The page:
The identity of the officer who shot and killed a Black driver during a traffic check has now been revealed by the Grand Rapids Police Department. The family and other community activists say the “three-week delay in publishing the name” of the cop who shot the man is “offensive,” despite local law enforcement promising to be forthcoming about the inquiry.
Officer Christopher Schurr, who has been placed on administrative leave, was identified on Monday, April 25, as the person who fatally shot Patrick Lyoya, an unarmed African immigrant, on April 4.
“Every time a young Black man or woman is arrested in this town, you put their name all over the news,” Rev. Al Sharpton said at Lyoya’s funeral on Friday, April 22 at the Renaissance Church of God in Christ.” You throw our name out there every time we’re suspected of something.”
“How dare you hold the name of a man who killed this man,” the civil rights leader said before demanding the officer’s name be disclosed. “We’re looking for his name!”
In a statement, GRPD Chief Eric Winstrom said the city has a “long-standing practice of withholding the names of any personnel under investigation until the administrative investigation is completed.”
“Additionally, while the Grand Rapids Police Department has a long-standing policy of withholding the names of individuals who have not been arrested or charged with a crime – a policy that applies to all public employees, police officers, and members of the public – police reform necessitates evaluating many long-standing practices to ensure our actions are consistent with the best interests of the community and the individuals involved,” he wrote.
“In the sake of transparency, to eliminate on-going conjecture, and to avoid any additional confusion,” he said, “the force decided to publicize Schurr’s name.”
Lawyers for the deceased’s family, on the other hand, disagree.
“An purposeful three-week delay in publishing the name of the involved officer, which they plainly knew at the time of the incident, is insulting and the polar opposite of transparency,” said Ven Johnson in a statement.
He said, “Once again.” “We see the Grand Rapids Police Department prioritizing its own mental health and well-being at the price of the family’s mental health and well-being.”
The decision to dismiss Schurr, who joined the force in 2015, is welcomed by Kent County Commissioner Robert Womack, a public official who has stood by the family.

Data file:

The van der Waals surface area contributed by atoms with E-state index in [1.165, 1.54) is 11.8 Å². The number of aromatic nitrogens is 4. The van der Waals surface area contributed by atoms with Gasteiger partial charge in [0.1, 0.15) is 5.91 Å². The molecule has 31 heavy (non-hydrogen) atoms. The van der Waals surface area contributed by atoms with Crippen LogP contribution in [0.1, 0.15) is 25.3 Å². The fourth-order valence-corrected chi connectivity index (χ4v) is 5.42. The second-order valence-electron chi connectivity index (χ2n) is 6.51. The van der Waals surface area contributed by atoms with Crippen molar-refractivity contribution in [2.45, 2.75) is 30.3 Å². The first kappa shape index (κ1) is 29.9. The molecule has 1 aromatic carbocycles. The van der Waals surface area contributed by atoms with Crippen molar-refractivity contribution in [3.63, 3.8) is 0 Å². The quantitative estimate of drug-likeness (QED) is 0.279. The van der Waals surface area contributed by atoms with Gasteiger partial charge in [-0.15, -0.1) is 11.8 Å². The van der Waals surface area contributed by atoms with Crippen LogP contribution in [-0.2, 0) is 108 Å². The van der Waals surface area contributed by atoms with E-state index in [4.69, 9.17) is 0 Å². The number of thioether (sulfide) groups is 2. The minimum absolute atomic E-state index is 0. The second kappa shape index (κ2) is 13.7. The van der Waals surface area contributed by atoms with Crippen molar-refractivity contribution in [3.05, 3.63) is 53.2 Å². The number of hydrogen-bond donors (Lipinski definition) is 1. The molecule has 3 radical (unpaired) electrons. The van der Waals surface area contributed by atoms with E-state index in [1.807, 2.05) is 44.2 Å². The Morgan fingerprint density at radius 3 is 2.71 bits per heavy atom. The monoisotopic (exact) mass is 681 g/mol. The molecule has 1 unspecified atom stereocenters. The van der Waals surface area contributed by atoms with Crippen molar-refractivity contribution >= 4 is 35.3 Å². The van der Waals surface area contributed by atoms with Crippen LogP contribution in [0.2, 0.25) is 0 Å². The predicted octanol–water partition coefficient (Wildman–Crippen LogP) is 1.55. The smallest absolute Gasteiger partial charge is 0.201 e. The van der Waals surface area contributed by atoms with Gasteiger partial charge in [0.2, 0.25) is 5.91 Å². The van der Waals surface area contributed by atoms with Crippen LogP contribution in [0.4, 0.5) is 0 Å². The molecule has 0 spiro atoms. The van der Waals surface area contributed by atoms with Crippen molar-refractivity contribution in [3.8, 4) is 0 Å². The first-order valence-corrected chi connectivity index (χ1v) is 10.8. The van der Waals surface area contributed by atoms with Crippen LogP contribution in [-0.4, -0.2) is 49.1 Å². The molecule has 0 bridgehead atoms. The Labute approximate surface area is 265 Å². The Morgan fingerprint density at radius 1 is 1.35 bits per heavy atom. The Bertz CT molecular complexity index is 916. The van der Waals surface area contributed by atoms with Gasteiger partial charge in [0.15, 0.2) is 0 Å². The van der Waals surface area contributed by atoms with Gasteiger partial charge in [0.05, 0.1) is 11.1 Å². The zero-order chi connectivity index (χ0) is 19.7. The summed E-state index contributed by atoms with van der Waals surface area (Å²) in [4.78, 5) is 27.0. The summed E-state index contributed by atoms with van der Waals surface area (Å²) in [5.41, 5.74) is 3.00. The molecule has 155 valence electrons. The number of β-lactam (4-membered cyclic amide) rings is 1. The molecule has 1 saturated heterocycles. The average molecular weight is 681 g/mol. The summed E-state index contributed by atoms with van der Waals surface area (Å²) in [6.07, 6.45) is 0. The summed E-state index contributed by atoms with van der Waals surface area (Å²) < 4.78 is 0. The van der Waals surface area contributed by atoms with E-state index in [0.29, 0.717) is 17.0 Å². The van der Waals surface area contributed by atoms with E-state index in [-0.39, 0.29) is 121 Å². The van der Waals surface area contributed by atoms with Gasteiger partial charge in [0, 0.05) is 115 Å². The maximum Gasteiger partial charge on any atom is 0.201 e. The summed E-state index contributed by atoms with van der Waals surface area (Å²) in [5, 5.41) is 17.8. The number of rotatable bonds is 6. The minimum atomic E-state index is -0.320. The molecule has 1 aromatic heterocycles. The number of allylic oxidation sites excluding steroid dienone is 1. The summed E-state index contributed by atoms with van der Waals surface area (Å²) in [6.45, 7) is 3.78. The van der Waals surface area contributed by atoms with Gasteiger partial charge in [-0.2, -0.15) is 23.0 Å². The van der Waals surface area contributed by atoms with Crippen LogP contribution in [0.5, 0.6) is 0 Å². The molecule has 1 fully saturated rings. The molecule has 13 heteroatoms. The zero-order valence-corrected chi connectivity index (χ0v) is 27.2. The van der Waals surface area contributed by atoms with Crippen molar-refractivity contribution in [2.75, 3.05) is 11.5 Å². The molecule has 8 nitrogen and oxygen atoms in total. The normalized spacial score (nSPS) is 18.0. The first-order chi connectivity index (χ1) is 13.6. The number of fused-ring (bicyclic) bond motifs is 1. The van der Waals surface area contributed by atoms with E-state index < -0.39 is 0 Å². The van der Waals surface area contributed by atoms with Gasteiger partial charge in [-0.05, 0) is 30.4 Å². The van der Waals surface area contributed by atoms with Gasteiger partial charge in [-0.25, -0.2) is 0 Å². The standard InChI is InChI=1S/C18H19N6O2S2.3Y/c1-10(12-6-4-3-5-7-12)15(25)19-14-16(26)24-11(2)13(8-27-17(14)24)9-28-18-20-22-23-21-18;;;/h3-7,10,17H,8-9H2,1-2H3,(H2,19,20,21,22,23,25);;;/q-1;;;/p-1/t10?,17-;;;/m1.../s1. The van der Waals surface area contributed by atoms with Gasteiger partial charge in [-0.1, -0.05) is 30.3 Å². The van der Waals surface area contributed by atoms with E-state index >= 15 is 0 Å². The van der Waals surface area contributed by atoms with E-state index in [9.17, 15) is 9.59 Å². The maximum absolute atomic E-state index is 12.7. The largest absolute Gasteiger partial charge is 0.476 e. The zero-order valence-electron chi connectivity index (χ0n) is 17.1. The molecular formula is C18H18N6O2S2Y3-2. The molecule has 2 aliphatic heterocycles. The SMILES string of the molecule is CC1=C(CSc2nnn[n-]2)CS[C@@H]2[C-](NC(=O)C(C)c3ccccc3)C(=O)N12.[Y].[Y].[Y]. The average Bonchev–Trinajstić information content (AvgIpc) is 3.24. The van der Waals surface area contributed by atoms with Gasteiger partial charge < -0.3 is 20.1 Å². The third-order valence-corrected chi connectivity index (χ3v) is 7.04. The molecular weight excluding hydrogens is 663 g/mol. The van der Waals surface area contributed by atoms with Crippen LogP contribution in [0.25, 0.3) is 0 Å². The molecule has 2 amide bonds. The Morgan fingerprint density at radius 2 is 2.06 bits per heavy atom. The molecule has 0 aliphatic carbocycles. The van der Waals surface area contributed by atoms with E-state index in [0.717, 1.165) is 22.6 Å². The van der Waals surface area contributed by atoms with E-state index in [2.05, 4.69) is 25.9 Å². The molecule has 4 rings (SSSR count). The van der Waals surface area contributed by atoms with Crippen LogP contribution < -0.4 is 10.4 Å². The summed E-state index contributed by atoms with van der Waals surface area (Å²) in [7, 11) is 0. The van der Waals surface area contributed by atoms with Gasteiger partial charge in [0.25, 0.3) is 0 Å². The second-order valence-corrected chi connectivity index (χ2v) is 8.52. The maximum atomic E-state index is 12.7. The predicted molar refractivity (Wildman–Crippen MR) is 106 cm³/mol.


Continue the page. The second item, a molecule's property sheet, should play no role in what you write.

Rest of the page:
“After national pressure from national leadership coming to Grand Rapids, I’m delighted they finally disclosed his identity,” Womack added.
“For the last 24 days, the community had been begging for his identity, and when they heard it wouldn’t be published unless he was charged,” he explained.
Womack claims he “addressed it to Ben Crump and Al Sharpton” after hearing it, and that he was delighted to hear “Al Sharpton speak on the matter in the funeral.”
Lyoya tries to flee the officer when he is held over the legality of his vehicle registration, according to bodycam, dashboard film, home security video, and a visual from Lyoya’s riding companion’s mobile phone.
While the two are wrestling, the video looks that the 26-year-old is reaching for the cop’s taser gun. Schurr leaned over the man near the end before shooting him in the head.
Dr. Werner Spitz, a forensic pathologist, was recruited by Lyoya’s family after he stated last week that he believes Schurr’s revolver was firmly forced into the back of Lyoya’s skull before he was shot.
The deceased perished as a result of that single injury.
According to a 2014 interview with MLive, Schurr graduated from Sienna Heights University with a criminal justice degree eight years ago. He and his then-fiancée were missionaries in Africa while he was in school, bringing their Christian beliefs and building houses in Kisi, Kenya, almost 1,100 miles from Lyoya’s homeland, the Democratic Republic of the Congo.
Authorities have not produced a formal autopsy report yet, according to the statement, but it will be released soon.
Prosecutors in Kent County said they will await the results of the autopsy and the conclusion of the state police investigation before charging Schurr with Lyoya’s murder.